The Difference Between Starting a Business and Creating a Job for Yourself

When people start their entrepreneurial journey they are excited about being their own boss, working where and when they choose and being in control of their own income.

Getting to choose clients and projects they love.

After a few months the reality sets in. They start to realise that they have created themselves another job.

One that sucks up all their time and energy.

One they can’t easily walk away from.

The trick is to build a business, not another job.

What they don’t realize, is that there is a huge difference between building a business and being self-employed.

Business owners scale their income. Self-employed people trade dollars for hours

Business owners leverage the skills and talents of others. Self-employed people rely only on their own skills.

Discouraged yet? Don’t be. Every business owner started out self-employed.

Just don’t stay there.

These tips will help you build a sustainable business instead of just another job.

Don’t Try to Do It All Yourself

Building a sustainable business requires that you leverage the talents and time of others. While it might seem cost-effective to simply do everything yourself—especially in the start-up phase when you likely have more time than money—it’s a path to burnout and stress.

I remember reading about a woman who set up a pie shop. She would get up at 3 in the morning to bake the pies and wouldn’t get home until 9 at night after closing up and doing her books. That isn’t a business, that is more of a prison sentence. She hated her business.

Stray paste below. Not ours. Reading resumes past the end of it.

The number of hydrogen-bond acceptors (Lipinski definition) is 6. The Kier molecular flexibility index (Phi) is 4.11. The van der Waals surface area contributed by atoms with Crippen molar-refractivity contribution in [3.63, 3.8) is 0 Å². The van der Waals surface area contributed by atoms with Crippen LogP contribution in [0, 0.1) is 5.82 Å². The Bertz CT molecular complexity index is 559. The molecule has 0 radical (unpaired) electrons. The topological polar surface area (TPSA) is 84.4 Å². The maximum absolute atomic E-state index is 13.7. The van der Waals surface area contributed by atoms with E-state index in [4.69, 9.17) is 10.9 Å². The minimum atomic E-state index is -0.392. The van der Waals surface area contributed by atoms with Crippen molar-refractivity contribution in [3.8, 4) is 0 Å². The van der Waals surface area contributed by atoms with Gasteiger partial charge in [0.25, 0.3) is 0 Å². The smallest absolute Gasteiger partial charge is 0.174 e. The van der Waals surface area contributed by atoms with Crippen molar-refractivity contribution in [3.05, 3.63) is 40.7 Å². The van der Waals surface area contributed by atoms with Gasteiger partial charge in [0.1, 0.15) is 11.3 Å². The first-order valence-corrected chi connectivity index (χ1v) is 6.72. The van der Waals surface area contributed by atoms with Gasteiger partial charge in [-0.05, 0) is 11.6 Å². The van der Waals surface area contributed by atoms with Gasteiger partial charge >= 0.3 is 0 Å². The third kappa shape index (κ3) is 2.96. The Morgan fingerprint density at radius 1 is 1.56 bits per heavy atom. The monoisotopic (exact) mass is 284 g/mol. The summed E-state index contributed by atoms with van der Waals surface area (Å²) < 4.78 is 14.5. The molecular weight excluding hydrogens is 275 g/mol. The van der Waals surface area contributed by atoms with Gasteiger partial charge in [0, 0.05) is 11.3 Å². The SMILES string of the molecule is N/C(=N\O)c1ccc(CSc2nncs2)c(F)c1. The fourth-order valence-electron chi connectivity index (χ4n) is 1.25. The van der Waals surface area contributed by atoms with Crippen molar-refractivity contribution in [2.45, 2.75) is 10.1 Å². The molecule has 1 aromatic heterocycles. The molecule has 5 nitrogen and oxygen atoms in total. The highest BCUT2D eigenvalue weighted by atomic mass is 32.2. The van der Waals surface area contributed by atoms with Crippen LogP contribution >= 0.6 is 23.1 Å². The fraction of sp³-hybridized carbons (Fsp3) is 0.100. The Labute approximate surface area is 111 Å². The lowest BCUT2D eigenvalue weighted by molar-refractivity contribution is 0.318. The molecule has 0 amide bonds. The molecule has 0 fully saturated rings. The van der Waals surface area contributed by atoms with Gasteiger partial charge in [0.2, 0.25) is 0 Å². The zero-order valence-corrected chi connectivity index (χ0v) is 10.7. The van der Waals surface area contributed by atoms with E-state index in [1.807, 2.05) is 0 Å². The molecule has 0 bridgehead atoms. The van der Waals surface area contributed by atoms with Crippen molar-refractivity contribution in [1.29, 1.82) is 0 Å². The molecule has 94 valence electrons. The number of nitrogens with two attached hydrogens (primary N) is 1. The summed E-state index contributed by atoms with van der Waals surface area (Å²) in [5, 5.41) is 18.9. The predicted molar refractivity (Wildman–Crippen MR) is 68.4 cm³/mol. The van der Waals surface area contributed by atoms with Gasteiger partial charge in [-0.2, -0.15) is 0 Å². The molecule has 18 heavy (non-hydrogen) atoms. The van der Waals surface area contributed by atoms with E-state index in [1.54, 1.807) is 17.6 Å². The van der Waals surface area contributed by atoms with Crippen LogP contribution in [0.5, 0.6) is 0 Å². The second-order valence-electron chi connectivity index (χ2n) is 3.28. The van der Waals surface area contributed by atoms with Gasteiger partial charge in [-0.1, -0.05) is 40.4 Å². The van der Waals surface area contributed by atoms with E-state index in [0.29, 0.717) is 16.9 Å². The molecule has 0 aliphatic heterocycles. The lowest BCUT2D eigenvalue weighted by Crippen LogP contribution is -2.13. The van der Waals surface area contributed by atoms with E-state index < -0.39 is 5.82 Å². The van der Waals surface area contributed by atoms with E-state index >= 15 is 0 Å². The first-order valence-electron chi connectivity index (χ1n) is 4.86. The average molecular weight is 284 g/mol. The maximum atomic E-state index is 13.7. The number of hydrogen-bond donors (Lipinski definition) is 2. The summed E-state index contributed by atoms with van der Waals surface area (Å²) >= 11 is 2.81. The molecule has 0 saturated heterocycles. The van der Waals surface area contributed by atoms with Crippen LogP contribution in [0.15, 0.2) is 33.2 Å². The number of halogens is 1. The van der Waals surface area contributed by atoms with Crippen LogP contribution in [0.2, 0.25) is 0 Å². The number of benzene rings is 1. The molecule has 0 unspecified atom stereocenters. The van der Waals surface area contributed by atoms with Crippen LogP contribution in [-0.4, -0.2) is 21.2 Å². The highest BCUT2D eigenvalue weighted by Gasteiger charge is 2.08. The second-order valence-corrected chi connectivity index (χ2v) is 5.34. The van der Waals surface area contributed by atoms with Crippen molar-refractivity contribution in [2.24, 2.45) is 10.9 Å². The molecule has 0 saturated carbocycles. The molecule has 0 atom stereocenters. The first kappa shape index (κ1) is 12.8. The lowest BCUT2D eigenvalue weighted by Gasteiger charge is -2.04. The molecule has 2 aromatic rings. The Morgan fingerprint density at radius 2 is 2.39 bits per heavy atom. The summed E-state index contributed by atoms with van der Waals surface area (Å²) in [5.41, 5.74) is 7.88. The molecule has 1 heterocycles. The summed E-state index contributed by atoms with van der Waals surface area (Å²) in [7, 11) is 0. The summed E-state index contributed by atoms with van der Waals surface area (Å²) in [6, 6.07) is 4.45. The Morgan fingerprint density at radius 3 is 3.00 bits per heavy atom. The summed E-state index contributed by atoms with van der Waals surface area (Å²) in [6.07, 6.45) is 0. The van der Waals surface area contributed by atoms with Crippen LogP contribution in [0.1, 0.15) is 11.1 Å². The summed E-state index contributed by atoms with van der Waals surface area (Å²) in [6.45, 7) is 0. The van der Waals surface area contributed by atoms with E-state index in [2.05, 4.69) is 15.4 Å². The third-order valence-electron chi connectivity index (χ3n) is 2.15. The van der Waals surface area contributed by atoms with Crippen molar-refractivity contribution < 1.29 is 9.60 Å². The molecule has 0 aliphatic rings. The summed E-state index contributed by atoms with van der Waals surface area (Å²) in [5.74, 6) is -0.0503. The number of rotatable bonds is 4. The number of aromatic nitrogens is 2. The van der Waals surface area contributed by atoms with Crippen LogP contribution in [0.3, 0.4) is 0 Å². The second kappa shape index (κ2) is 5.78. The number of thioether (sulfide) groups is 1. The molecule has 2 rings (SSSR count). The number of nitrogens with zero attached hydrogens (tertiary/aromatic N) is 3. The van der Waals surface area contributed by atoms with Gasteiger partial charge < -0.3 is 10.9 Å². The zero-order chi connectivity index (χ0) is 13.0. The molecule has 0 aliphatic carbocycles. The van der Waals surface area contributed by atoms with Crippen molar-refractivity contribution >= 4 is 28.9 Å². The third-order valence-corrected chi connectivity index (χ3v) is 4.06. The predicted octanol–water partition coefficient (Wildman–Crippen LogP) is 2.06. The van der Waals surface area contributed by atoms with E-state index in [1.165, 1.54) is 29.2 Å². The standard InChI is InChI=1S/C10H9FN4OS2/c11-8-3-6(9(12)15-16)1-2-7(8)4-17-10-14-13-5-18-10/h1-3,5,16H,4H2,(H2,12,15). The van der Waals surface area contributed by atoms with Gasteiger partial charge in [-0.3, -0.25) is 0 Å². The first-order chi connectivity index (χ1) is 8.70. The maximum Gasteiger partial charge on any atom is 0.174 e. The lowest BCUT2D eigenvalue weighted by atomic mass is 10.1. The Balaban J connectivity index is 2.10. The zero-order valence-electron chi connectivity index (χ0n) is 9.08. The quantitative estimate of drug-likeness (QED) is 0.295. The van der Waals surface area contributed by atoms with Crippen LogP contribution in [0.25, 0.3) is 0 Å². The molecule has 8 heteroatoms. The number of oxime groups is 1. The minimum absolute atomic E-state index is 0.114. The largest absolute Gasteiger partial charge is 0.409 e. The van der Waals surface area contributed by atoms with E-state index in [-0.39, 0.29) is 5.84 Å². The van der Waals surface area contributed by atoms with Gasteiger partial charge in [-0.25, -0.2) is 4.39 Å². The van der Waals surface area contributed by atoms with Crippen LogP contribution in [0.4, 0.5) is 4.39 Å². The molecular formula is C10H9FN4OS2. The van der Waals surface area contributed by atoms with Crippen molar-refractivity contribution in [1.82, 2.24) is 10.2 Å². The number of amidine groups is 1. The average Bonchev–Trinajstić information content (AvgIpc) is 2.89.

Instead, separate your tasks into those that you love and are especially suited for (such as marketing, or web design) and those you dislike and aren’t good at.

Then make a solid plan to get those that you aren’t good at off your list of things to do.

If you feel like you can’t afford to outsource it all right now, start with what you tend to procrastinate the most on, even if it’s just a few hours each month.

You could even work out your hourly rate, then any task that you can hire someone for less than your hourly rate you should do.

One way that has helped me prioritise my work is to use the Eisenhower matrix. This matrix separates tasks into urgent and important and has helped me eliminate tasks I felt I should do in place of tasks that I needed to do.

Don’t Allow Yourself to Work All the Time

The trouble with working at home is that you live at work. And that means that there’s no clear line in the sand between your work day and your home life.

Since there’s always work to do, it’s easy to find yourself working every available moment—often to the detriment of your family relationships.

I often hear myself saying to the boys, “I’ll send one more email and I’ll be with you”. Sound familiar?

You can help avoid this by:

  • Setting—and maintaining—clear work hours
  • Having an office with a door you can close when you’re done
  • Scheduling time for family and other activities
  • Taking time for yourself

Vacations and Downtime Are Important

Don’t create a business that requires you to be “in the office” every day. At the start, you may need to be available more, but you should definitely be planning for the day when you can be “off the grid” for extended periods of time.

Build a business that doesn’t need you at the helm.

  • Have trusted contractors who can handle things when you’re not available
  • Leverage automation tools such as autoresponders
  • Create templates and checklists for you and your team to use
  • Create repeatable systems so you’re not always re-inventing the wheel

While you might not be able to go outback with no internet access for weeks at a time, at the very least you should be able to reduce your workload to a minimum daily check-in.

Sound impossible? It’s not. With some forethought and planning, you can create a team—and the systems they need—to successfully run your business without becoming overwhelmed and overworked.

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